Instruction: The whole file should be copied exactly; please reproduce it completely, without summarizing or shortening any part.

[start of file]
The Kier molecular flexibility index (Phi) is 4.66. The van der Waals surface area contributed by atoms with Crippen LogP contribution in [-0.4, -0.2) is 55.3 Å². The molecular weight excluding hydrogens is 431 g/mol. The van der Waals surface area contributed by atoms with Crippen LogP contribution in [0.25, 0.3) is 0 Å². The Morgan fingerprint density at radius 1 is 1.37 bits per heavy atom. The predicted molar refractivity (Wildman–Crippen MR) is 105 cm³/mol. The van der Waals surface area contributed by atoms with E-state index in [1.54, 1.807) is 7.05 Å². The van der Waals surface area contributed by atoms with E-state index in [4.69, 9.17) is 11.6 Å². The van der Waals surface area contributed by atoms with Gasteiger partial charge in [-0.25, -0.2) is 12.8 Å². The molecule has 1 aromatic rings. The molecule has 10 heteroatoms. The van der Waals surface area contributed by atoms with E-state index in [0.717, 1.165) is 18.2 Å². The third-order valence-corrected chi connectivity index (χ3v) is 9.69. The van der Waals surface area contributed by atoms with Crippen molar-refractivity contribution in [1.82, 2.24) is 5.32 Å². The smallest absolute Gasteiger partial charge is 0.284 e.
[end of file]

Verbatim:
The Kier molecular flexibility index (Phi) is 4.66. The van der Waals surface area contributed by atoms with Crippen LogP contribution in [-0.4, -0.2) is 55.3 Å². The molecular weight excluding hydrogens is 431 g/mol. The van der Waals surface area contributed by atoms with Crippen LogP contribution in [0.25, 0.3) is 0 Å². The Morgan fingerprint density at radius 1 is 1.37 bits per heavy atom. The predicted molar refractivity (Wildman–Crippen MR) is 105 cm³/mol. The van der Waals surface area contributed by atoms with E-state index in [1.54, 1.807) is 7.05 Å². The van der Waals surface area contributed by atoms with E-state index in [4.69, 9.17) is 11.6 Å². The van der Waals surface area contributed by atoms with Gasteiger partial charge in [-0.25, -0.2) is 12.8 Å². The molecule has 1 aromatic rings. The molecule has 10 heteroatoms. The van der Waals surface area contributed by atoms with E-state index in [0.717, 1.165) is 18.2 Å². The third-order valence-corrected chi connectivity index (χ3v) is 9.69. The van der Waals surface area contributed by atoms with Crippen molar-refractivity contribution in [1.82, 2.24) is 5.32 Å². The smallest absolute Gasteiger partial charge is 0.284 e.